'Higher Ground' - A cover of the Stevie Wonder classic, and better than the original! This one has featured on loads of compilations over the years. Flea's bass is brilliant.
'Subway to venus' - Bizarre vocals about space being king or something. A fairly average song though.
'Magic Johnson' - A tribute song to the legendary US basketball player who the Chili's love. Quite quirky, but funky as hell when it kicks in.
'Nobody weird like me' - How Flea's fingers don't fall off while playing this track i'll never know, the slap bass is on overdrive. Really fast paced rock song.
'Knock me down' - Mid tempo tune, an extended version of this appears on the re-released, remastered version of the album, but doesn't work quite as well. Good song, not dazzling, but good.
'Taste the pain' - Great little song, good guitar riffs, vocals, and a good video to go with it, buy 'What hits' on DVD if you can!
'Stone cold bush' - One of the album highlights, really rocky song, fast paced, great wah wah guitar, sounds of a woman having an orgasm in the background, what more could you want!
'Fire' - A cover of the Jimi Hendrix song, but about twice the speed. Brilliant version, and dare i say it again, better than the original?!
'Pretty little ditty' - Beautiful little instrumental track, part of which was covered by Crazy town years later on their hit 'Butterfly'.
'Punk rock classic' - Short snappy punk track, very rocky, ending in the guitar riff from GnR's sweet child of mine, bizarrely.
'Sexy mexican maid' - Brilliant smooth song, great groove, sexy lyrics.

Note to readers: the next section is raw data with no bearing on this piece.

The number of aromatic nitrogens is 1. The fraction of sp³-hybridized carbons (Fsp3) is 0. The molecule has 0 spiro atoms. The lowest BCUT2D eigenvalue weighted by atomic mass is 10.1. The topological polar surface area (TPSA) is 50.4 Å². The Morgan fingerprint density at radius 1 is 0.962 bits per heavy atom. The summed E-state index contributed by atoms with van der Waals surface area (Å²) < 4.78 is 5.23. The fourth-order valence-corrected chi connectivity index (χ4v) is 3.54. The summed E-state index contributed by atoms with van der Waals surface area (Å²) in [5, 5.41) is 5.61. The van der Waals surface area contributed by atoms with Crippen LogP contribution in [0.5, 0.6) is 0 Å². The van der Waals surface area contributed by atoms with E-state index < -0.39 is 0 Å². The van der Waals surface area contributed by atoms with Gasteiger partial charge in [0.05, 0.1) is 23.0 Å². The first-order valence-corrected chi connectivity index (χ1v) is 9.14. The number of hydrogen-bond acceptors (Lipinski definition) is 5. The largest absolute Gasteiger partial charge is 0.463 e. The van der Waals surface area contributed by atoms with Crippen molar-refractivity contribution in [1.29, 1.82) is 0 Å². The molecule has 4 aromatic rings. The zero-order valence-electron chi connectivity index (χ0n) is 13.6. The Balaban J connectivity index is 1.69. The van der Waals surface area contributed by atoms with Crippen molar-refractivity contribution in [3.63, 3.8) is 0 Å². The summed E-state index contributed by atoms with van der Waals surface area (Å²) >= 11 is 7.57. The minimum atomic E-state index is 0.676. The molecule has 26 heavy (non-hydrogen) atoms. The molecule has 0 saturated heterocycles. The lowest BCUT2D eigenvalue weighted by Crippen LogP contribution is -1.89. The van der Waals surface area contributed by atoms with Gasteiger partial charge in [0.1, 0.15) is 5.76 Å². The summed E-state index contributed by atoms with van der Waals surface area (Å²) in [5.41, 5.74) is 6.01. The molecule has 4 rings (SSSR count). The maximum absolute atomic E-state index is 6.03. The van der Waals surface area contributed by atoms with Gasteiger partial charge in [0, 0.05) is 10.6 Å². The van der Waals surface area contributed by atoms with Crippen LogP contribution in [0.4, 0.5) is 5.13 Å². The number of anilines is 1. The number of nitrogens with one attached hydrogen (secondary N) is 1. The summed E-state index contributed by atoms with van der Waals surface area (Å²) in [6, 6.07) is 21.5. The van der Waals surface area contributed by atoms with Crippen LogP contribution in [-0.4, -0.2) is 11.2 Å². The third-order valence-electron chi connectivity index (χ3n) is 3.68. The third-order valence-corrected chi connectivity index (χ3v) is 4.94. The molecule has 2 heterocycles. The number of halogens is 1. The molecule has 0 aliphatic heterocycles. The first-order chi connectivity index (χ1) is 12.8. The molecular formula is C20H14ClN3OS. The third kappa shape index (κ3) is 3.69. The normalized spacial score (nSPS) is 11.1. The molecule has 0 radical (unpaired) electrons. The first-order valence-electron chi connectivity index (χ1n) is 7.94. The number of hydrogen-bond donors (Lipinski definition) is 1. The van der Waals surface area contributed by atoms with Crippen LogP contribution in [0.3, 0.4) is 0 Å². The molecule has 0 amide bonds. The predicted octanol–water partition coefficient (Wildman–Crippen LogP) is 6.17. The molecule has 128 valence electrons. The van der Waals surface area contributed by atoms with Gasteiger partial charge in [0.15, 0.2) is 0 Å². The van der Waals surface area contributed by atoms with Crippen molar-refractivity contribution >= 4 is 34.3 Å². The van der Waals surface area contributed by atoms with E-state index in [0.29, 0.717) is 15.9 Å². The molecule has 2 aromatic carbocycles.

'Johnny,kick a hole in the sky' - Great end to the album, got everything, funk,rock, great drumming, weird vocals (i mean what does kick a hole in the sky mean anyway)
There is a remastered version of this album available which has extended versions of Sexy Mexican maid and Knock me down, also has 2 brilliant instrumental tracks one of which is probably the funkiest thing they've ever done. It also has 2 live covers of Hendrix songs. Well worth buying.
All in all. this album is my 2nd favourite Chili's album after Blood Sugar. It basically paved the way for what was to come, and they re-invented themselves with this album. It is way different to the sound of Chili peppers circa 2004, in my view it is a much better sound, but any Chili's fan old and new will like the majority of this album. Go and buy it, you know you want to!
0Comment| 18 people found this helpful. Was this review helpful to you?YesNoReport abuse
on 5 November 1999
The Chilli's have always had a style of their own, but it matured with this album. The introduction of an 18 year old John Frusciante brought a dynamic edge that they just couldn't grasp before. If you like guitar technique this man turns the rule book upside down. It's ten years old, but it's timeless.
0Comment| 5 people found this helpful. Was this review helpful to you?YesNoReport abuse
on 18 January 2005
I got into the Chili's in a pretty back to front way - I bought Anthony Kiedis's autobiography, 'Scar Tissue' completely on the off-chance, as the blurb made his life seem interesting (it certainly is)....and I couldn't find another book I wanted to read. Like any decent biography, it dunked me into his life for a week or so and brought the things he'd done creatively into sharp relief. It's strange, I'm only 44 and "knew" the Red Hot Chili Peppers, but was fairly sure I was unfamiliar with their music, or at least so I thought. I went away and listened to 'Californication', 'By The Way' and Under the Bridge', etc and realised I knew these songs after all, just didn't know they were by the Chili Peppers. Age must have taken its toll after all...